It’s increasingly (and sometimes painfully) obvious that the only way to succeed in publishing today is to keep a firm focus on your readers. We’ve been preaching about this audience-first approach for several years now, and seeing the results when publishers commit to this.
Adopting this approach may mean some strategic adaptions to your revenue stream, as Cosmin Ene advises in Forbes.
“Editors and journalists face an enormous task in 2019: finding a way to incorporate readers into the publishing equation in order to remain profitable,” Ene writes. The CEO of LaterPay recommends five truths for publishers to accept in 2019.
1. Don’t rely solely on subscriptions
“According to [a recent] Reuters report, 52% of respondents expect subscriptions to be the main revenue focus for 2019. Subscriptions, however, cannot be your sole source of revenue. While driving subscription adoption remains the ‘holy grail’ for publishers, as it creates a steady stream of revenue, there are many ways publishers can create incremental revenue.”
Consider other revenue avenues like donations, single article purchases or an ad-free experience, quickly gaining popularity among readers tired of the massive interruptions in digital reading.
2. Consider podcasts as a revenue source
The Reuters report tells us that 75% of expect audio to become more important to their business model this year.
“This is fairly evident based on the rise in the number of podcasts being produced by publications like The Wall Street Journal and The New York Times,” Ene explains. He warns though, to be wary of relying on third-party distribution platforms, like Spotify for example.
“If publishers aren’t careful, they could cede control of their audio content to a tech giant, similar to previous relationships with Facebook and Apple. And we know how that ended for publishers.”
3. Tech won’t save your bacon
Publishers are also waking up to the reality that the tech industry isn’t going to save them.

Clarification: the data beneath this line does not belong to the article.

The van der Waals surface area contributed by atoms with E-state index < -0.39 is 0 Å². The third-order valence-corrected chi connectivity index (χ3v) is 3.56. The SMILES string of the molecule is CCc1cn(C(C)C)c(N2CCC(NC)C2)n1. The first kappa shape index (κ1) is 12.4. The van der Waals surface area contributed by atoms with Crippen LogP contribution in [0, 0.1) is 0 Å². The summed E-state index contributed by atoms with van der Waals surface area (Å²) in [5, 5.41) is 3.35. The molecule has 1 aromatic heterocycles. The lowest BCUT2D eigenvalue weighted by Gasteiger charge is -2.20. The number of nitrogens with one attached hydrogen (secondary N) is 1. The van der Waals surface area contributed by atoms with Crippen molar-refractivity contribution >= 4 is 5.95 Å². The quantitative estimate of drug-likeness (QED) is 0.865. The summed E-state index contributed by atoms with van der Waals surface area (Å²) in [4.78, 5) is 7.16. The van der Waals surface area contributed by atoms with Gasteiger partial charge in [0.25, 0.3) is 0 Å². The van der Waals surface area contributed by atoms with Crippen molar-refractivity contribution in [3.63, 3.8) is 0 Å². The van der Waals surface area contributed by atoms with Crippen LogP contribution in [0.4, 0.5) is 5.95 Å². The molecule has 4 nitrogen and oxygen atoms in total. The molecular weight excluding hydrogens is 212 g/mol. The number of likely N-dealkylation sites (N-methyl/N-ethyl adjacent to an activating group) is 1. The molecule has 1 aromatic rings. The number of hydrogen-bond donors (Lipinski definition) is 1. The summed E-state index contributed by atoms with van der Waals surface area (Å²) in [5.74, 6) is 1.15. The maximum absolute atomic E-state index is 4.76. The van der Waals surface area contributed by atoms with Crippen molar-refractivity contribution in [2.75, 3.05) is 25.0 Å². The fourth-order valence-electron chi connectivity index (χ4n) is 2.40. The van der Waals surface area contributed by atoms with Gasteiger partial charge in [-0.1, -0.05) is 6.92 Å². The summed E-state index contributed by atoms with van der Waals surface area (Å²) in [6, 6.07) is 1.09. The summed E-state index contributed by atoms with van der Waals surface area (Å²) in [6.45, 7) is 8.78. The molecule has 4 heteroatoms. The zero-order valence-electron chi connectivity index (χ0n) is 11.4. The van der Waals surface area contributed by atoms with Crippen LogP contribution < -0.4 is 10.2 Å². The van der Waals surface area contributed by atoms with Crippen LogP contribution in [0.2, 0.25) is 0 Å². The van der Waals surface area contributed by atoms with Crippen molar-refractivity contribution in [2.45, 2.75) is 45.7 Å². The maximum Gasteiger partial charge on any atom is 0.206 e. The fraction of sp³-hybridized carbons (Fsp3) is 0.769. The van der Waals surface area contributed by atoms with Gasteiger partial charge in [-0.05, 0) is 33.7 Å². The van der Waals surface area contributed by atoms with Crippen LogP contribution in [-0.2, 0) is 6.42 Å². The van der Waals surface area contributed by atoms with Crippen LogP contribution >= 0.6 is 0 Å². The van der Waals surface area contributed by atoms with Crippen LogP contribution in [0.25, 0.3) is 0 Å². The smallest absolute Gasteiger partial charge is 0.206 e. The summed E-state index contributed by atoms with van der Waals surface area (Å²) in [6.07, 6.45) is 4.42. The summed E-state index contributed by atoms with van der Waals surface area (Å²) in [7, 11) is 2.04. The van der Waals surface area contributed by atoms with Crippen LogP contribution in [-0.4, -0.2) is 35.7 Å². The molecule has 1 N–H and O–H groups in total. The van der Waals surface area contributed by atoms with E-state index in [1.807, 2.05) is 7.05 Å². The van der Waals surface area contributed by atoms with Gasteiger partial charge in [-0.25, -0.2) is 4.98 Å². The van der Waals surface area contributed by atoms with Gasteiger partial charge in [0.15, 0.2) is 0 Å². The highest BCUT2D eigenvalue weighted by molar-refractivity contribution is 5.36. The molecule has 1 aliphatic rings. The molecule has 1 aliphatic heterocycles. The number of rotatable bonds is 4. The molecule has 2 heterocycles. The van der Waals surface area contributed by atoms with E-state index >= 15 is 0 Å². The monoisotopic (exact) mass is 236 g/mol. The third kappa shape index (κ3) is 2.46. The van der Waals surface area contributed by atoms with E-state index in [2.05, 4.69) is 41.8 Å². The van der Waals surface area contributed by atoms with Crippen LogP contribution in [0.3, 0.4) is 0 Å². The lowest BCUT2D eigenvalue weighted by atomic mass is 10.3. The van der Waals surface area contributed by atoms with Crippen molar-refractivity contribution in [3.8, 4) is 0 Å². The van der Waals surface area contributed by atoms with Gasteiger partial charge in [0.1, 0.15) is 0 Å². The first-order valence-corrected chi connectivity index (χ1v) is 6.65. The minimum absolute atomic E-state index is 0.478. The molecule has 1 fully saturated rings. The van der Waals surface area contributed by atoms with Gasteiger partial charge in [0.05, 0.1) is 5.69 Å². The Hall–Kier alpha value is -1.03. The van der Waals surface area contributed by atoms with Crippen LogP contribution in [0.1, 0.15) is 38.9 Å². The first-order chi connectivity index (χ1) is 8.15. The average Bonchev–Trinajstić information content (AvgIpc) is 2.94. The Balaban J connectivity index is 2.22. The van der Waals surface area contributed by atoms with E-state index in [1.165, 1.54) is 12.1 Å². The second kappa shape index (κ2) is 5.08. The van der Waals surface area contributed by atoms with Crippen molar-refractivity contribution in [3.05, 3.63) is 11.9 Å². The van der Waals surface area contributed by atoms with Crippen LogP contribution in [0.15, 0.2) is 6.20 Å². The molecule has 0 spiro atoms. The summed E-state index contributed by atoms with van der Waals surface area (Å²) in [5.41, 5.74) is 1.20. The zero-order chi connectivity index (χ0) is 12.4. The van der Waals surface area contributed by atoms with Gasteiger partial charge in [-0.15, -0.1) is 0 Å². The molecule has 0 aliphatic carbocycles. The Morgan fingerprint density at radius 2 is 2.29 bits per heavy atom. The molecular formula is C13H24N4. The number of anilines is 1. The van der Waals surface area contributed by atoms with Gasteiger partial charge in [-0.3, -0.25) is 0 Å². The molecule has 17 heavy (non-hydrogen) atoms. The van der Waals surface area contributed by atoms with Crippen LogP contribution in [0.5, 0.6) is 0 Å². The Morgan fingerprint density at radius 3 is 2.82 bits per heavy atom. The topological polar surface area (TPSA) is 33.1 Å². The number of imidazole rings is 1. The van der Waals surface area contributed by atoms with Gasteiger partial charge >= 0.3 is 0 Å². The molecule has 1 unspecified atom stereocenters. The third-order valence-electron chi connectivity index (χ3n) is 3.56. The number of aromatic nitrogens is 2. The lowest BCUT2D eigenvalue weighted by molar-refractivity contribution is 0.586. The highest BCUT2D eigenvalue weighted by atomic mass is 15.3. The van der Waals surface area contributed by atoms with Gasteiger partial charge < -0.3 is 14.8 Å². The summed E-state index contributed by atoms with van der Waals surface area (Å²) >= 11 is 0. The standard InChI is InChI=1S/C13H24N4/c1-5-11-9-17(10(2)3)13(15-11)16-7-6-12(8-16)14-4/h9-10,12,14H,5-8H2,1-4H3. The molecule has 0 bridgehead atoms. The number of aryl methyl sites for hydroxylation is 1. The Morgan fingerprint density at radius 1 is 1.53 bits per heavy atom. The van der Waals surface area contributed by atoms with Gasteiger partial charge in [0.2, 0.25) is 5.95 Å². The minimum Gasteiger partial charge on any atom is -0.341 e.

“Complaints range from a lack of revenue being generated to decreases in traffic referrals and the rise of brand-safety issues. Publishers need to understand, however, that these big platforms are not a white knight who is here to save them,” Ene writes.
It’s time to take this to heart and use tech as a tool, not a final solution.
“Rather than putting the responsibility on the platforms, publishers should instead determine for themselves what they need to be successful and then find ways to work with the opportunities that Google, Facebook and others offer them to achieve those goals,” Ene says.
4. Don’t hate on AI
While journalists collectively shudder at the idea of bots writing copy, artificial intelligence does have a real role to play in publishing.
“By no means do I expect AI to replace editors and journalists, but rather for the technology to ease the burden on them,” Ene explains. “By implementing AI to handle repetitive tasks and matter-of-fact stories, editors and journalists can focus more on creative content and developing the in-depth stories that their readers are looking for, as users should be the main focus in the year to come.”
5. It’s about the customers … not the advertisers
Finally, it all comes back to your readers.
“In the past, publishers were often more focused on pleasing advertisers — after all, that was where most of their revenue was coming from prior to the rise of the duopoly,” Ene writes. “In doing so, however, publishers have ignored the reader. Rebuilding that user trust and user-centric news model will be a challenge for publishers in 2019, but is an undertaking that should be taken seriously.”